New Raptors head of all things basketball Massai Ujiri has not been shy about making changes — gone is VP of basketball operations Ed Stefanski, some other front office people and a number of scouts. Ujiri wants his people in place.
What is not changing is the coach.
Despite a rough season last year, Dwane Casey will be back at the helm of the Raptors, reports the Toronto Sun.
Casey, according to league sources, has already spoken at length with Ujiri and (Raptors CEO Tim) Leiweke and would seem safe from any purge. He has a year left on his contract.
However, it looks like Casey’s staff is going to get an overhaul. A lot of assistant coaches.
Casey enters the season as a lame duck under new management, but one that likely can save his job if Toronto makes the playoffs. And that’s a reasonable goal.
In Casey’s first season with the Raptors (2011-12) the team showed some real development. Yes, they won just 23 games but they were actually a middle-of-the-pack NBA defense that made teams work for wins. They played hard. They just didn’t have enough healthy talent to score regularly, so it was a heavy dose of DeMar DeRozan and Leandro Barbosa.
But this past season things flipped — they became an average offensive team but regressed on defense. They won 34 games and had the mid-season of Rudy Gay to deal with, but the team didn’t defend and hustle quite the same way.
Giving Casey a third season makes some sense — if he can get them to defend well again, plus find ways to use Gay more efficiently on offense, the Raptors can step up into playoff contention in the East. That may be the goal Casey needs to meet to get a new contract.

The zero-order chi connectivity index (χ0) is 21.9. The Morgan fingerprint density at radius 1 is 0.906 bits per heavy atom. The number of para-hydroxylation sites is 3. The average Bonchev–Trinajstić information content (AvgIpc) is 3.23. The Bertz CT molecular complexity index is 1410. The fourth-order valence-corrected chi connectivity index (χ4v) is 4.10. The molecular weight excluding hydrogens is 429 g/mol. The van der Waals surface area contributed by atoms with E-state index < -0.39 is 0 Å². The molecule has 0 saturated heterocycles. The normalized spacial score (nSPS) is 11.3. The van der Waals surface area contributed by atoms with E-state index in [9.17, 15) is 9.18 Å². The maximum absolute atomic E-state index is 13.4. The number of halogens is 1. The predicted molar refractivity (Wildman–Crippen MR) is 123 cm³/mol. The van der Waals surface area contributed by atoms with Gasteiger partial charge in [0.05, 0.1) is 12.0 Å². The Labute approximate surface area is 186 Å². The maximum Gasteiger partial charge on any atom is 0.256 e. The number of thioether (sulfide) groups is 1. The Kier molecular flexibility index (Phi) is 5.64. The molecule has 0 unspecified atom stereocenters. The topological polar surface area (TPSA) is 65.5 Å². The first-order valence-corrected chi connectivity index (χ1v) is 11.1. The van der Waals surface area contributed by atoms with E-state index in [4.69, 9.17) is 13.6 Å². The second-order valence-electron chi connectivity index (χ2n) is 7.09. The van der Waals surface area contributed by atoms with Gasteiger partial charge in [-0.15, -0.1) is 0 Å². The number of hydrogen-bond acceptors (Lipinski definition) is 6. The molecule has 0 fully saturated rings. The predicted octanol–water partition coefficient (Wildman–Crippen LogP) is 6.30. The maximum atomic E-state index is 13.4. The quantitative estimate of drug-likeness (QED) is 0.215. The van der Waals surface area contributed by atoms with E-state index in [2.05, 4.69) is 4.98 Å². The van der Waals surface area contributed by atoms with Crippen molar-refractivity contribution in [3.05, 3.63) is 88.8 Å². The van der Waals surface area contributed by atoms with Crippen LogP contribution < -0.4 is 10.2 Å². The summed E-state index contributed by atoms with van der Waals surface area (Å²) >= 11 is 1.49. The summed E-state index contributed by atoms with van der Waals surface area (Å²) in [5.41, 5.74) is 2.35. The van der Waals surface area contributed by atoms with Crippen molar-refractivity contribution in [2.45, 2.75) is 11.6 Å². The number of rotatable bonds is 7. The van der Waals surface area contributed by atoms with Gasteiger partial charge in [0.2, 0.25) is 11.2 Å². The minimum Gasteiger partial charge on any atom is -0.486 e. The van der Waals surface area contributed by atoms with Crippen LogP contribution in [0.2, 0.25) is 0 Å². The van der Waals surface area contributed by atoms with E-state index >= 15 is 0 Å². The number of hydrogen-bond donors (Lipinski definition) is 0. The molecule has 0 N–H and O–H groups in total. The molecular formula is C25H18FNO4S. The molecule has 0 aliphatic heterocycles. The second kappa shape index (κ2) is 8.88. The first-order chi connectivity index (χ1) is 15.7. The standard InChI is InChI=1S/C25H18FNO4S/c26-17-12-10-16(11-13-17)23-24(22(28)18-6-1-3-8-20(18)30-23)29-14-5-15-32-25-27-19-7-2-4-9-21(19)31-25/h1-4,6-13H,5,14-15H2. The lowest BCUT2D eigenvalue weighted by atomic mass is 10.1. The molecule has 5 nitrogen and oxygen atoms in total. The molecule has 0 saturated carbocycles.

Andre Drummond is a terrible free-throw shooter…except, apparently, when he’s shooting from the other free-throw line. Monday night against the Raptors, Drummond cut Detroit’s deficit to five at the end of the third quarter with this three-quarter-court heave at the buzzer:
Now, if only he could work on his accuracy from his own free-throw line.
Not a lot has gone right for the Nets this season, but an impressive clutch shot by seven-time All-Star Joe Johnson gave them their 14th win of the season on Monday. With time expiring, Johnson banked in a long three-pointer to put Brooklyn up 105-104 over Denver and secure the victory:
Johnson had 12 points on the night.
For about a week, word has circulated throughout the NBA that George Karl’s days in Sacramento were numbered. They’ve lost eight of their last 10 games, and players have more or less checked out on him. Remember, it’s only been a year since the Kings unceremoniously ousted interim head coach Ty Corbin to bring Karl in, which came on the heels of their puzzling dismissal of Mike Malone in December 2014.
Now, ESPN.com’s Marc Stein reports that the Kings have made the decision to let Karl go:
The decision itself isn’t surprising—it always seemed to be a matter of “when,” not “if” Karl would be fired. But the optics here are not good. If everybody knows it’s coming, it makes no sense to leak that the change is going to happen hours or even days before it’s made official.
The report of the Kings’ decision on Karl comes on the heels of a concerning bombshell Rajon Rondo dropped following Sacramento’s 120-100 loss to the Cavaliers on Monday night.
Via the Sacramento Bee‘s Jason Jones:
Sports Illustrated‘s Jake Fischer further reported that only three players indeed showed up on Monday morning:
That’s a bad look for everybody involved. An optional shootaround is more or less unheard of in the NBA, and if only three players bothered to come, that’s an unignorable sign that the team has quit on Karl.
Since he came into the league, Karl-Anthony Towns‘ offensive footwork has been unusually advanced for a rookie. He showed off his impressive moves again on Monday night, getting to the basket around Luke Babbitt with this spin: